hope to extend over the entire area in which the Fisheries
Conservation Program is being implemented. For the past month we have
been working out what is feasible keeping in mind that those who will
eventually be doing the monitoring are non-professionals with limited
time. The primary goal of the monitoring program is to collect the
necessary data to calculate CPUEs (catch per unit of effort) for the
various types of fishing occurring in the program area. This will
give us a rough indication of whether or not each type of fishing is
sustainable. We are also collecting information on the market price
of various fish species at the landing sites and the rough species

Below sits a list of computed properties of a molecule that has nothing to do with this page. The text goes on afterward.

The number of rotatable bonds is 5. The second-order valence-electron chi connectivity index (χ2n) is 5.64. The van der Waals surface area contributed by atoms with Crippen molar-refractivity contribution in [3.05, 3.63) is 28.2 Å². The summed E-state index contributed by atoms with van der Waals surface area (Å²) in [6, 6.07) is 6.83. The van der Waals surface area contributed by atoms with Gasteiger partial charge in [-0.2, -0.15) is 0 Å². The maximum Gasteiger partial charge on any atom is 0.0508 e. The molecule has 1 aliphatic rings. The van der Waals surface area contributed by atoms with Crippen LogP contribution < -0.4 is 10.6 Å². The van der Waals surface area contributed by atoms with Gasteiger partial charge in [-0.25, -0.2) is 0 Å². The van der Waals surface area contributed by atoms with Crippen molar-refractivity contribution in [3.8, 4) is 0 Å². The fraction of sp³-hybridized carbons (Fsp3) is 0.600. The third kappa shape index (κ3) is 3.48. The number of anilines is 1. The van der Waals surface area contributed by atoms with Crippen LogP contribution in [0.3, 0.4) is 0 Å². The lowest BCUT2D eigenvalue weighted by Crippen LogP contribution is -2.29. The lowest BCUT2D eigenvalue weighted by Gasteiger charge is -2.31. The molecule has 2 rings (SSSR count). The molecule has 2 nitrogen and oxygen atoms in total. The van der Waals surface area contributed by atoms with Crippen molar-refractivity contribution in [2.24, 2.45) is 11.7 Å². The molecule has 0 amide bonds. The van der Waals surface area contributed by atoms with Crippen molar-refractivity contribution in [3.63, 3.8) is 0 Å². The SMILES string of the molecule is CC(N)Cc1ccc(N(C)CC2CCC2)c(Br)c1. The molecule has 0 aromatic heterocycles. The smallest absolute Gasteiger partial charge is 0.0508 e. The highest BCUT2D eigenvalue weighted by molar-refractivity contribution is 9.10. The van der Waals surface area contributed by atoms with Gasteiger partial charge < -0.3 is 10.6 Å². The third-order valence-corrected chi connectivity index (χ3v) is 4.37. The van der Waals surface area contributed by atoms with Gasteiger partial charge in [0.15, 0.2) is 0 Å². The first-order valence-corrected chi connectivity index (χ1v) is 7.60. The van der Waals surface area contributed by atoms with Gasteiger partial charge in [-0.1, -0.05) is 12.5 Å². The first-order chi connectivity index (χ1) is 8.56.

composition of the catches. So far it has been an interesting
adventure of trial and error.

One of the problems we have run into is timing. The fishermen don't
all come back from their nightly forays at the same time. If the
monitor comes too early to the landing site he/she may not get an
accurate count of the total number of fishers who went out the night
before, while if he/she goes too late some of the fishers may have
already arrived and emptied they boats by the time the monitor gets
there. And yet we don't want to make our monitors wait around all
day. The goal is that the monitoring is a part-time job, a couple
hours per day maximum. Fortunately we think that we have found a
sweet spot that balances all of these considerations reasonably. At
least for Masakahunju, the right time for the monitor to be at the
landing site seems to be between 1 and 3pm.

Another problem we have run into is getting accurate measurements of